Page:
Blogging Cancer Everyday Life Grief

It’s been over a year now.

A lovely lady (the Mum of a successful blogger in fact) and I were talking. She asked me how my blog was going. I explained that I had struggled to write since Mum died – that I found it hard to write about parenting and to do reviews etc, with passion and that I’d only really written about my Mum’s death, grief and cancer.

“You don’t want to keep going on about that though, do you?” she said.

She meant it in a kind way. She knows the world of blogging and how fickle some people can be and that one of the rules is ‘don’t alienate your audience’. If you’ve worked hard to build your loyal readers, give them what they want to read.

She was totally right and she meant no disrespect to me and that’s why I took none and it didn’t bother me. But it did get me thinking.

I’m grateful for every single one of you that reads my blog (all 5 of you!!) Ok, there’s a few more than 5 but we’re not talking about hundreds of thousands of avid readers here, but I think that I have finally found my niche. My passion.

I want to always do my craft and baking tutorials or how to’s, as they are my fun, my relaxation etc and I want to write about being a single parent and chronic illness, but, my biggest passion is Lung Cancer, spreading awareness, grief and showing my reality.

This is my life.

Most days, most of the time, things are ok. Bear and I have fun, we laugh, we enjoy our life, we go for days out and we live a good life.

I don’t always write about these things as they are often the everyday ‘normal’ mundane parts of life.

I share them on Instagram. My stories are my every day life – the good and the bad, and when I manage to get a good picture, I share it.

But.

I share the other part of my life.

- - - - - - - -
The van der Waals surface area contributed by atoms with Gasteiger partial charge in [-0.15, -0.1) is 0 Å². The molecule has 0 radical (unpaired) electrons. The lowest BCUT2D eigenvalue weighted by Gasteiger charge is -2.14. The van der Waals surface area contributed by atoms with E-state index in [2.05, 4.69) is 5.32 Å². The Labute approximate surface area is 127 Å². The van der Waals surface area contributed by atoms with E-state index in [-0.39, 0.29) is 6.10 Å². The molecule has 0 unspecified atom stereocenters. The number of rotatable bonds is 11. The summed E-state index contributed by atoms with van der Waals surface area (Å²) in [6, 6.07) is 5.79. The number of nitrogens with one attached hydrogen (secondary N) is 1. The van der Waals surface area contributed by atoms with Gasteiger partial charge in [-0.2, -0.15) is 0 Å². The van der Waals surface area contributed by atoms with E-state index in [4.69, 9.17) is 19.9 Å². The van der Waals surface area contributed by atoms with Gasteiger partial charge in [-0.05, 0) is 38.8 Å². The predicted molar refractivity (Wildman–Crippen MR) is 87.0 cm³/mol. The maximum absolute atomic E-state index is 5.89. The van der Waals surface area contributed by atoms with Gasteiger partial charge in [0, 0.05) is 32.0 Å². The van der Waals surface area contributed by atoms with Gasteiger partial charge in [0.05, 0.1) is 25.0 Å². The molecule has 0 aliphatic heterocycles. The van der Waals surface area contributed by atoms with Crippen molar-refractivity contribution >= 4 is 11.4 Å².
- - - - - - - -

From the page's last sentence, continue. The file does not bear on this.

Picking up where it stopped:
The pain that my Mum’s death caused Bear and I.

I share the way that grief suddenly hits you out of nowhere and how, after nearly 18 months, I still can get a quick shock when a part of my conscience catches up and I realise that it’s my Mum that I’m talking about and that it’s my Mum that died. It’s weird.

So. I did start another blog that has somehow disappeared off the internet (!) and that is where I have started to publish the diary that I kept when Mum was being diagnosed but please do stick with me here, on hannahspannah. I will get back to the types of posts that I used to write but I’m not the same person anymore. The biggest thing to me is that I am honest and ‘real’ and I wouldn’t be either of those if I just glossed over the last year or so.

I also hope that what I write might be helpful to a person going through the things that I have.

Thank you for reading

Love

2 Comments

  1. Whilst I get the whole “don’t alienate your audience” thing I think it’s also important to be true to yourself and what’s most important in your life. I also think it’s an incredibly valuable resource for others. People who’ve not been through a major loss can often not understand that grief isn’t just a couple of weeks of feeling crap and then back to business as usual. People who have lost a loved one often feel like the people around them are impatient for them to get “back to normal” as if their grief is unusual in some way. By blogging about your grief you’ll help a whole new audience to come to terms with their own grief and to see that they are not “taking too long” to get over a major loss.
    Perhaps you will lose people who don’t want to know about your grief or about lung cancer – but perhaps you will reach a new, different audience who will really benefit from your knowledge and insight.

    • Vicky, thank you so so much for your comment. I know that you get it after sadly losing your Dad. Sending lots of love xx

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